Robert Klein, the man behind the great comedy CD Child of the 50`s and the more recent HBO special A Child In His Fifties delivers an autobiography that could certainly have used the humorous spirit behind that CD and that show. There are a few funny lines in this book, one of them being "the family Wallenda has exhibited certain lemming-like tendencies and has diminished considerably in size over the years" but they are, unfortunately, few and far between. The Amorous Busboy of Decatur Avenue is basically a story of Klein dreaming of shtupping, planning to get shtupped, shtupping, and getting shtupped.
There are some interesting passages about growing up in a Jewish family in New York City and going to college in the fifties but very little is done with the material. In many ways this could have been the story of any guy of the area and the period with a Jewish mother. Tales of Klein's years at Alfred College or the Yale Drama School pale in comparison to what Lewis Black did with the same topic and Stephen King give a better tale in Hearts in Atlantis. Perhaps this is because Klein went to college in the late fifties and his most formative years were in the very early sixties and nothing happened politically or socially during these formative years, but it is hard to believe this is so. The chapter bout his working in the Catskills during the waning days of the Borscht Belt are interesting but again nothing anybody else could not have done and this is what bothers this reader. There are a few moments of political and social awareness when he writes about his fraternity days but, again, shtupping seemed to be the pinnacle of his concerns.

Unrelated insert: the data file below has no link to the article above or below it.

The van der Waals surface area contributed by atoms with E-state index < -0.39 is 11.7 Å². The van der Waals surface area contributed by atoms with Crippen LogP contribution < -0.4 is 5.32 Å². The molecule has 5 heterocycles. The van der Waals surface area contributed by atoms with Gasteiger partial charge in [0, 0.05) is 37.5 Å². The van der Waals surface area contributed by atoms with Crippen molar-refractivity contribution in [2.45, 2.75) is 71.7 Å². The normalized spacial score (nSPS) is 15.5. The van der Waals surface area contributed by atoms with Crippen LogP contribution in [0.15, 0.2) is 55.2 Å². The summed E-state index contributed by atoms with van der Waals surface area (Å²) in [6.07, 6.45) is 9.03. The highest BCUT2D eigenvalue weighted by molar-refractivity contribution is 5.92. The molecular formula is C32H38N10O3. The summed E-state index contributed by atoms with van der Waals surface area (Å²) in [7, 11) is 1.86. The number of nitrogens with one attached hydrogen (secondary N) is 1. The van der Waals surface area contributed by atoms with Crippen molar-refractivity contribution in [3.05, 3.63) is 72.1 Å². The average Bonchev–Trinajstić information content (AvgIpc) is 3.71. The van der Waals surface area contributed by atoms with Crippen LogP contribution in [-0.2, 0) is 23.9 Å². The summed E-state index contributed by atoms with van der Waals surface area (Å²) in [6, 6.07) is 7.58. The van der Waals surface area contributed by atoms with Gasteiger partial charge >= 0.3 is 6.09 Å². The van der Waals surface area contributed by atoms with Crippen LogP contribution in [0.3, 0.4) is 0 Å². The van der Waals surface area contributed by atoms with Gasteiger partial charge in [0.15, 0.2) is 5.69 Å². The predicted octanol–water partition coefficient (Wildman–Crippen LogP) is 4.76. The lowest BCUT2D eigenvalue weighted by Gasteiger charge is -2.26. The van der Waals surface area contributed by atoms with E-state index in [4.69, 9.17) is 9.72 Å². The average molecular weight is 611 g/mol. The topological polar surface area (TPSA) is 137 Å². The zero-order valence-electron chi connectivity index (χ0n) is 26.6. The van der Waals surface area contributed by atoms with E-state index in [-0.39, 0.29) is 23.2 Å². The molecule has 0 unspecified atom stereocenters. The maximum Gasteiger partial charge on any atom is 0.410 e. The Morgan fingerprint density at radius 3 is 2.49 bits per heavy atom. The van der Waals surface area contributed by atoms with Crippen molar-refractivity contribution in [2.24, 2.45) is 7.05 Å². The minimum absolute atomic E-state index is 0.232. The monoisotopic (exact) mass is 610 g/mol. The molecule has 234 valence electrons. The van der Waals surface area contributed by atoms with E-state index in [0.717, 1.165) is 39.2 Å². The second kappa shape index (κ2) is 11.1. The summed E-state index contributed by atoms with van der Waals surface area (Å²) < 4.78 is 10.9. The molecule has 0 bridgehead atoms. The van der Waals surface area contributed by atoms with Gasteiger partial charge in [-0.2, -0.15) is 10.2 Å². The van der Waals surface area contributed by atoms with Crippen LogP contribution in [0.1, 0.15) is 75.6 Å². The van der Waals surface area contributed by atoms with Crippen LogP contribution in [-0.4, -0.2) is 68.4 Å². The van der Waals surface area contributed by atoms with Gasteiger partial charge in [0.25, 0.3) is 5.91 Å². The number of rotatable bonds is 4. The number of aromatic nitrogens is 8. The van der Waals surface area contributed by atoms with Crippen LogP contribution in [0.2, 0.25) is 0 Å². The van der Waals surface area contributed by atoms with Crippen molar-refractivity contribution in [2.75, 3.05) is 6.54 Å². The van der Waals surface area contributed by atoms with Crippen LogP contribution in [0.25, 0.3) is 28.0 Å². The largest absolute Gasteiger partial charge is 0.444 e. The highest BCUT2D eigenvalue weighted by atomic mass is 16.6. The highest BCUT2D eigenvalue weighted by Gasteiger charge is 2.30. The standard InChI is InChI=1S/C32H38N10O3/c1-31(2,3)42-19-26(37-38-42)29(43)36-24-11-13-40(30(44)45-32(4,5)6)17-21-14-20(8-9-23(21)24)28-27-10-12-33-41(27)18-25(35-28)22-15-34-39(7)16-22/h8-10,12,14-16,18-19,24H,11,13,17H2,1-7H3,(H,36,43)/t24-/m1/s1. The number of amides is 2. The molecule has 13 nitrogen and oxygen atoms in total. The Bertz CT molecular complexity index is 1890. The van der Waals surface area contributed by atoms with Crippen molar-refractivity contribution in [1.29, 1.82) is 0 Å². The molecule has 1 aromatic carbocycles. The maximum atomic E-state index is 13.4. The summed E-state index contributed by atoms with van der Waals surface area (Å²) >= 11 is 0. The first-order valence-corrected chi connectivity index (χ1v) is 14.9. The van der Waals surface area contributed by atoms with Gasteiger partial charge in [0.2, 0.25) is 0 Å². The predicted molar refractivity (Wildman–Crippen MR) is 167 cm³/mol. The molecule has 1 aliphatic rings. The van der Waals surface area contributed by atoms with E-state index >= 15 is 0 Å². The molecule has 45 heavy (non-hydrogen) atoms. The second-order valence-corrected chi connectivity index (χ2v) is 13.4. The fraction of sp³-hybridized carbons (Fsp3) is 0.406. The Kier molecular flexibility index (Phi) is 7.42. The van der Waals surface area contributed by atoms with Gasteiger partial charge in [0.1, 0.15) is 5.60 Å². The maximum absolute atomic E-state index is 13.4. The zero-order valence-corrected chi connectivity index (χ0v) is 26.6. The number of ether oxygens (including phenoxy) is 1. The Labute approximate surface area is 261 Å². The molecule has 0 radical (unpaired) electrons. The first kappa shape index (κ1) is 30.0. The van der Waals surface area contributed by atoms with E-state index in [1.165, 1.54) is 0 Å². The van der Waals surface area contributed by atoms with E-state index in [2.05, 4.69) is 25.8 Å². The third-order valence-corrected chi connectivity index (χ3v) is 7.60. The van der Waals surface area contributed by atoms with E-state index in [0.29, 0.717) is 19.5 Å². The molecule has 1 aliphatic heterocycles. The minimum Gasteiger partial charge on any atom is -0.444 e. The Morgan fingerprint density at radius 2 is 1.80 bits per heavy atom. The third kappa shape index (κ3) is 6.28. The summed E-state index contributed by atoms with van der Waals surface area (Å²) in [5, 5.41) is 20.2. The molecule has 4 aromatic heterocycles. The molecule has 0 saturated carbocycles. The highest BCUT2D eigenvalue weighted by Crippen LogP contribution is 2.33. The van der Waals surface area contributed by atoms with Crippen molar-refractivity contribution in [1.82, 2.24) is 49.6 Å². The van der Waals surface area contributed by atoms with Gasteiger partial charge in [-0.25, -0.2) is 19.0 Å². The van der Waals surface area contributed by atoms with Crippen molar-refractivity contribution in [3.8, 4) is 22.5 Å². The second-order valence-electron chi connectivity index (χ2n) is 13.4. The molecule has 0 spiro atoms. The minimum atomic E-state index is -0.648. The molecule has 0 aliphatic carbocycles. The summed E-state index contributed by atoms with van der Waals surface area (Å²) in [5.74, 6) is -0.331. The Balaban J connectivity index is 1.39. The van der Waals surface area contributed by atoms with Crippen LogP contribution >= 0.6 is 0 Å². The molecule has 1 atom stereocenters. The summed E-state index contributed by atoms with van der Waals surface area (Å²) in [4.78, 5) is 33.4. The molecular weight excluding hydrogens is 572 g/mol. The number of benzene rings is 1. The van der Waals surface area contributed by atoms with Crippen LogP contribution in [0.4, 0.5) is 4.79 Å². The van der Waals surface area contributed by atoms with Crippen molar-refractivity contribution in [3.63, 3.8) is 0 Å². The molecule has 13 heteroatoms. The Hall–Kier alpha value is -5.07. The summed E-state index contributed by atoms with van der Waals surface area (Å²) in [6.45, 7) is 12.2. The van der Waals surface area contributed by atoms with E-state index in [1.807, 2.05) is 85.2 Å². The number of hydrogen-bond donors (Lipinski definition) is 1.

The Amorous Busboy of Decatur Avenue gets somewhat more interesting in the last few chapters where Robert Klein starts writing about his first experiences as a stand-up comic and his days at Chicago's Second City Theatre with other comics like David Steinberg and Fred Willard. Passages about his many encounters with the late Rodney Dangerfield and his first experiences as a stand-up on various TV shows are also interesting. Unfortunately, the humor is thin and you get the feeling Klein has held back all the good stuff for his next book (don't count your chickens before they are hatched).
Other Robert Klein Reviews
Child Of The 50's: charming stand-up comedy CD
Unfair & Unbalanced: Unoriginal & Unfunny